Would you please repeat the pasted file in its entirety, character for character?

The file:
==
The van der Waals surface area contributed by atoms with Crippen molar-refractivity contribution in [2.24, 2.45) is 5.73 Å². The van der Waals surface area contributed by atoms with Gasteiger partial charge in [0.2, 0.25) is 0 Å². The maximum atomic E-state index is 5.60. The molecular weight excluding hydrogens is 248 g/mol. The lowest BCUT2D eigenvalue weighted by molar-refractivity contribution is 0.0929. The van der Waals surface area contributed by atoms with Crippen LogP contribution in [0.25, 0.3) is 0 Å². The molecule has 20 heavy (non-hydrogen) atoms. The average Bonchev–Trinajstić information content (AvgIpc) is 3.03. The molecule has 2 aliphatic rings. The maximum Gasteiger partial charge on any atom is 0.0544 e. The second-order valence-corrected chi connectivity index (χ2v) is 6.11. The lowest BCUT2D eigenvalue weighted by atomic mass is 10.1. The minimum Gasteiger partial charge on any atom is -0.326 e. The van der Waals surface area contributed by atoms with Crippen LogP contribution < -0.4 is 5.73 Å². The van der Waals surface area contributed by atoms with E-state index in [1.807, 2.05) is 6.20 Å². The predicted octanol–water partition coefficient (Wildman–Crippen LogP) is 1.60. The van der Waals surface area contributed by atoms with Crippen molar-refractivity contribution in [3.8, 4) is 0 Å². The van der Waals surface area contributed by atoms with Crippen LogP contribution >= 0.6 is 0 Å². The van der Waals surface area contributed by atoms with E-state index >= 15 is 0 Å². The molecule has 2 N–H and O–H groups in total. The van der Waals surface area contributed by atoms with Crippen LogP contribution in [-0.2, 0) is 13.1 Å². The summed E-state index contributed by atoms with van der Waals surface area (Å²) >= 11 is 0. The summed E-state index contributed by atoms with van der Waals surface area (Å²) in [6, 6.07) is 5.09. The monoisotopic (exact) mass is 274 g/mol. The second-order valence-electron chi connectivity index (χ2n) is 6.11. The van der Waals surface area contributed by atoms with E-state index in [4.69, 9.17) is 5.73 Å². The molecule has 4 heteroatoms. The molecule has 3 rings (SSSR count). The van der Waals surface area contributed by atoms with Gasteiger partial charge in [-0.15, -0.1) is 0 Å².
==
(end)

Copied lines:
The van der Waals surface area contributed by atoms with Crippen molar-refractivity contribution in [2.24, 2.45) is 5.73 Å². The van der Waals surface area contributed by atoms with Gasteiger partial charge in [0.2, 0.25) is 0 Å². The maximum atomic E-state index is 5.60. The molecular weight excluding hydrogens is 248 g/mol. The lowest BCUT2D eigenvalue weighted by molar-refractivity contribution is 0.0929. The van der Waals surface area contributed by atoms with Crippen LogP contribution in [0.25, 0.3) is 0 Å². The molecule has 20 heavy (non-hydrogen) atoms. The average Bonchev–Trinajstić information content (AvgIpc) is 3.03. The molecule has 2 aliphatic rings. The maximum Gasteiger partial charge on any atom is 0.0544 e. The second-order valence-corrected chi connectivity index (χ2v) is 6.11. The lowest BCUT2D eigenvalue weighted by atomic mass is 10.1. The minimum Gasteiger partial charge on any atom is -0.326 e. The van der Waals surface area contributed by atoms with Crippen LogP contribution < -0.4 is 5.73 Å². The van der Waals surface area contributed by atoms with E-state index in [1.807, 2.05) is 6.20 Å². The predicted octanol–water partition coefficient (Wildman–Crippen LogP) is 1.60. The van der Waals surface area contributed by atoms with Crippen molar-refractivity contribution in [3.8, 4) is 0 Å². The van der Waals surface area contributed by atoms with Crippen LogP contribution >= 0.6 is 0 Å². The van der Waals surface area contributed by atoms with E-state index >= 15 is 0 Å². The molecule has 2 N–H and O–H groups in total. The van der Waals surface area contributed by atoms with Crippen LogP contribution in [-0.2, 0) is 13.1 Å². The summed E-state index contributed by atoms with van der Waals surface area (Å²) >= 11 is 0. The summed E-state index contributed by atoms with van der Waals surface area (Å²) in [6, 6.07) is 5.09. The monoisotopic (exact) mass is 274 g/mol. The second-order valence-electron chi connectivity index (χ2n) is 6.11. The van der Waals surface area contributed by atoms with E-state index in [4.69, 9.17) is 5.73 Å². The molecule has 4 heteroatoms. The molecule has 3 rings (SSSR count). The van der Waals surface area contributed by atoms with Gasteiger partial charge in [-0.15, -0.1) is 0 Å².